This editorial was first published on Breaking the Box blog by Kristjan Hebert.
I call myself a recovering accountant. I joke about it, but I do love numbers.
Numbers don’t lie.
As much as I have a soft spot for a family farm and building a legacy for my children, it always comes down to the financial statements. If your operation is not profitable, it isn’t very sustainable, and it won’t be around for the next generation. Getting clear on your costs, revenue, borrowing and taxes (figuring out your actual burn rate!) will make things easier. And, you don’t have to do it alone. Many farms are now hiring or contracting Chief Financial Officers for this very reason.
When I think about helping agricultural businesses grow and trying to ensure their long-term viability, I see a few financial stumbling blocks that are impeding growth in the industry.
Revamp crop insurance
I’m not a huge fan of government getting involved in private business, but if it’s going to subsidize crop insurance, let’s do it the right way — a way that allows farmers to pick what is actually best for their farm.
There are a wide variety of insurance products available. Most farmers choose government crop insurance because, at face value, it appears cheaper than the other options, even though there might be different products that suit your farm better. There are products that allow you to operate how you want to, independent of how the insurance coverage has an effect on your decision-making.
I think a voucher system would work well in Canada. It would allow a producer to pick what product he wants up front and then get reimbursed by the government on the back end. Currently, the government is discounting a basic insurance policy but making you pay full price for one that could better protect your farm. The options such as margin, hail, parametrics, and weather insurance may be a better fit for certain operations. If they have a certified risk management plan, and choose the best fit, they should be eligible for the voucher (discount).
Not only would this be a win for the producer, but it would also allow the government to have a known line item for crop insurance vouchers, versus large swings in liability and costs as seen in 2021.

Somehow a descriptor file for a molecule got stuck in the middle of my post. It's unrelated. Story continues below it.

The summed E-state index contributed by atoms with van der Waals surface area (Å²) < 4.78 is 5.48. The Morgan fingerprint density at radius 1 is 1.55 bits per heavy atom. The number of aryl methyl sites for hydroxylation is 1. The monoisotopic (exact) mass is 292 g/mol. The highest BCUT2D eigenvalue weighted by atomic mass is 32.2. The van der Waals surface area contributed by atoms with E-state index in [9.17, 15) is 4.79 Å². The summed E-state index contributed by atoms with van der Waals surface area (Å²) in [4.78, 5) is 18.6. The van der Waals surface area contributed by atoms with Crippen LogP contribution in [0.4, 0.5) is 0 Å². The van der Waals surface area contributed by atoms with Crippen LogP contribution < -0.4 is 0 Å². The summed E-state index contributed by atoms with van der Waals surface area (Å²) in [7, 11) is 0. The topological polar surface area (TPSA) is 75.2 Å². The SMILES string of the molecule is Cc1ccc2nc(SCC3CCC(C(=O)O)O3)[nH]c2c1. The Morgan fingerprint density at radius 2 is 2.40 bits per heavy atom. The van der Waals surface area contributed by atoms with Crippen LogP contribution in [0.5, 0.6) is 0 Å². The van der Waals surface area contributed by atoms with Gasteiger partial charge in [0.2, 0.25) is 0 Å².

Another change would be allowing farms to provide data for years they aren’t in crop insurance, so they can get a discounted rate for the years they do go in and have a claims-free year. This, I believe, would drastically increase uptake.
The last time I reviewed the federal agriculture budget, approximately 80 per cent was spent on BRM programming…if we want to continue to lead the world in Agriculture, the majority of our budget can’t be spent on insurance programs.
Why can’t we lock in interest rates for longer terms? This makes it extremely difficult to plan for growth, which is something we want for Canadian farms. In the United States and other countries, interest rate swap products can be used to lock rates in for 10-20-30 years, as well as longer amortization on land. This has a positive effect on cash flow and presents a large opportunity for EBITDA (earnings before interest, taxes, depreciation, and amortization) lending versus asset lending. The amount of farms in Canada utilizing interest rate swaps is less than 5 per cent, and currently, the feasible timeline is a 10-year lock. In the US, 20-30 year is utilized more often than not.
At many farms, operating lines are backed by land and machinery equity, significantly reducing the borrowing base for farms, and lowering cash flow which in turn increases risk and slows progressiveness.